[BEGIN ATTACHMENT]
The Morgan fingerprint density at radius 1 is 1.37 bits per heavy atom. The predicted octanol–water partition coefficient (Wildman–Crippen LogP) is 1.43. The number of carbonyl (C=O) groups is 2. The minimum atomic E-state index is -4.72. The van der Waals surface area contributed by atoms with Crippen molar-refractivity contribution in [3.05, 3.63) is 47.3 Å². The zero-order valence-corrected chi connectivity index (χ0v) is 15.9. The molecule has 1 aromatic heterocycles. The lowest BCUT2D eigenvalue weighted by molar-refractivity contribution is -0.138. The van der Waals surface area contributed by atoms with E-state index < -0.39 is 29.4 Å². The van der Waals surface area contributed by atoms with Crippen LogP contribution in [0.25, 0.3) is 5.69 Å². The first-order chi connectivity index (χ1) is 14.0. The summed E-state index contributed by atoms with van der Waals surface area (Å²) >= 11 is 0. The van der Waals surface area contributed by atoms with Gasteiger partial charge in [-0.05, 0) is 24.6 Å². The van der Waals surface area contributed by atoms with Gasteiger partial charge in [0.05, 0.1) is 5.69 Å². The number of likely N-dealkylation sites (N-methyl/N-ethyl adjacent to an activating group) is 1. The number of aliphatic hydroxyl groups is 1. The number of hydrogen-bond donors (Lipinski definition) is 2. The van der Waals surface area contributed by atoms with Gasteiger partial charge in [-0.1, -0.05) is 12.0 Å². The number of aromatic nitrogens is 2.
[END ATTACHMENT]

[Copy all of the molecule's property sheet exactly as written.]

The Morgan fingerprint density at radius 1 is 1.37 bits per heavy atom. The predicted octanol–water partition coefficient (Wildman–Crippen LogP) is 1.43. The number of carbonyl (C=O) groups is 2. The minimum atomic E-state index is -4.72. The van der Waals surface area contributed by atoms with Crippen molar-refractivity contribution in [3.05, 3.63) is 47.3 Å². The zero-order valence-corrected chi connectivity index (χ0v) is 15.9. The molecule has 1 aromatic heterocycles. The lowest BCUT2D eigenvalue weighted by molar-refractivity contribution is -0.138. The van der Waals surface area contributed by atoms with E-state index < -0.39 is 29.4 Å². The van der Waals surface area contributed by atoms with Crippen LogP contribution in [0.25, 0.3) is 5.69 Å². The first-order chi connectivity index (χ1) is 14.0. The summed E-state index contributed by atoms with van der Waals surface area (Å²) >= 11 is 0. The van der Waals surface area contributed by atoms with Gasteiger partial charge in [-0.05, 0) is 24.6 Å². The van der Waals surface area contributed by atoms with Gasteiger partial charge in [0.05, 0.1) is 5.69 Å². The number of likely N-dealkylation sites (N-methyl/N-ethyl adjacent to an activating group) is 1. The number of aliphatic hydroxyl groups is 1. The number of hydrogen-bond donors (Lipinski definition) is 2. The van der Waals surface area contributed by atoms with Gasteiger partial charge in [-0.1, -0.05) is 12.0 Å². The number of aromatic nitrogens is 2.